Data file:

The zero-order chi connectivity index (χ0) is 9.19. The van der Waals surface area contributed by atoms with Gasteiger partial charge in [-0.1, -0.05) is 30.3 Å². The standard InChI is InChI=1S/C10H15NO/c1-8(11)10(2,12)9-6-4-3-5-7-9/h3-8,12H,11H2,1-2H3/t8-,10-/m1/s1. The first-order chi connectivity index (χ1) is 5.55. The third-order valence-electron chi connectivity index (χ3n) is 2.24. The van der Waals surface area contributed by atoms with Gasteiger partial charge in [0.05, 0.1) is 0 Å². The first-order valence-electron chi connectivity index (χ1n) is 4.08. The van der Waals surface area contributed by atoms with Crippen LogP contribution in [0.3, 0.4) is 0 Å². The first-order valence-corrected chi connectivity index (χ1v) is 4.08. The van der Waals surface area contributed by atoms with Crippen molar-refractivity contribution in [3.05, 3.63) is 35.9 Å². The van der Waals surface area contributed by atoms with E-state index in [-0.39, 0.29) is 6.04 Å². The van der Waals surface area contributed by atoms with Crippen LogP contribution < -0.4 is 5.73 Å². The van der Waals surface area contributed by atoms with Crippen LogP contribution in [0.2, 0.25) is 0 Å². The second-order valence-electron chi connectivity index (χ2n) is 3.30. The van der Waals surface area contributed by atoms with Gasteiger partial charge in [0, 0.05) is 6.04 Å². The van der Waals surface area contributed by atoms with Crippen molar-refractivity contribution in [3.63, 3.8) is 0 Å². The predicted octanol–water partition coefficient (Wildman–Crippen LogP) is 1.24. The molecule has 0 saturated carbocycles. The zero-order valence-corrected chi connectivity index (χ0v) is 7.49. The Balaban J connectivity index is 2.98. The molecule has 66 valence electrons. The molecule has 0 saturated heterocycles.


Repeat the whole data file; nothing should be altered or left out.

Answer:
The zero-order chi connectivity index (χ0) is 9.19. The van der Waals surface area contributed by atoms with Gasteiger partial charge in [-0.1, -0.05) is 30.3 Å². The standard InChI is InChI=1S/C10H15NO/c1-8(11)10(2,12)9-6-4-3-5-7-9/h3-8,12H,11H2,1-2H3/t8-,10-/m1/s1. The first-order chi connectivity index (χ1) is 5.55. The third-order valence-electron chi connectivity index (χ3n) is 2.24. The van der Waals surface area contributed by atoms with Gasteiger partial charge in [0.05, 0.1) is 0 Å². The first-order valence-electron chi connectivity index (χ1n) is 4.08. The van der Waals surface area contributed by atoms with Crippen LogP contribution in [0.3, 0.4) is 0 Å². The first-order valence-corrected chi connectivity index (χ1v) is 4.08. The van der Waals surface area contributed by atoms with Crippen molar-refractivity contribution in [3.05, 3.63) is 35.9 Å². The van der Waals surface area contributed by atoms with E-state index in [-0.39, 0.29) is 6.04 Å². The van der Waals surface area contributed by atoms with Crippen LogP contribution < -0.4 is 5.73 Å². The van der Waals surface area contributed by atoms with Crippen LogP contribution in [0.2, 0.25) is 0 Å². The second-order valence-electron chi connectivity index (χ2n) is 3.30. The van der Waals surface area contributed by atoms with Gasteiger partial charge in [0, 0.05) is 6.04 Å². The van der Waals surface area contributed by atoms with Crippen molar-refractivity contribution in [3.63, 3.8) is 0 Å². The predicted octanol–water partition coefficient (Wildman–Crippen LogP) is 1.24. The molecule has 0 saturated carbocycles. The zero-order valence-corrected chi connectivity index (χ0v) is 7.49. The Balaban J connectivity index is 2.98. The molecule has 66 valence electrons. The molecule has 0 saturated heterocycles.